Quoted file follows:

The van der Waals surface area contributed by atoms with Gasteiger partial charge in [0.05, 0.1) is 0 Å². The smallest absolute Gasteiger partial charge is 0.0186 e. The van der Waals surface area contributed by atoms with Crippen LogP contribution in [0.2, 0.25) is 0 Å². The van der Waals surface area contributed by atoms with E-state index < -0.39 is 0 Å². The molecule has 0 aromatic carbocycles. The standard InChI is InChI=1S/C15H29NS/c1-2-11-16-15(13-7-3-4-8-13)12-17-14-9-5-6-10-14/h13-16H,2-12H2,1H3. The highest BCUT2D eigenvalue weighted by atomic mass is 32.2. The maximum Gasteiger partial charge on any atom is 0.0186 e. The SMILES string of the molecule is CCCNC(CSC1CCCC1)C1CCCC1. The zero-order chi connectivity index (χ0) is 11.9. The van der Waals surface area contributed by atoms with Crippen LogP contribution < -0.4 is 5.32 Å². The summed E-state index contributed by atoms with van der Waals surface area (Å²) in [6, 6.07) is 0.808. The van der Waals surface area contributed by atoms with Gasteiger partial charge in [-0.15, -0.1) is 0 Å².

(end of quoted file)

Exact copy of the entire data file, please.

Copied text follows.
The van der Waals surface area contributed by atoms with Gasteiger partial charge in [0.05, 0.1) is 0 Å². The smallest absolute Gasteiger partial charge is 0.0186 e. The van der Waals surface area contributed by atoms with Crippen LogP contribution in [0.2, 0.25) is 0 Å². The van der Waals surface area contributed by atoms with E-state index < -0.39 is 0 Å². The molecule has 0 aromatic carbocycles. The standard InChI is InChI=1S/C15H29NS/c1-2-11-16-15(13-7-3-4-8-13)12-17-14-9-5-6-10-14/h13-16H,2-12H2,1H3. The highest BCUT2D eigenvalue weighted by atomic mass is 32.2. The maximum Gasteiger partial charge on any atom is 0.0186 e. The SMILES string of the molecule is CCCNC(CSC1CCCC1)C1CCCC1. The zero-order chi connectivity index (χ0) is 11.9. The van der Waals surface area contributed by atoms with Crippen LogP contribution < -0.4 is 5.32 Å². The summed E-state index contributed by atoms with van der Waals surface area (Å²) in [6, 6.07) is 0.808. The van der Waals surface area contributed by atoms with Gasteiger partial charge in [-0.15, -0.1) is 0 Å².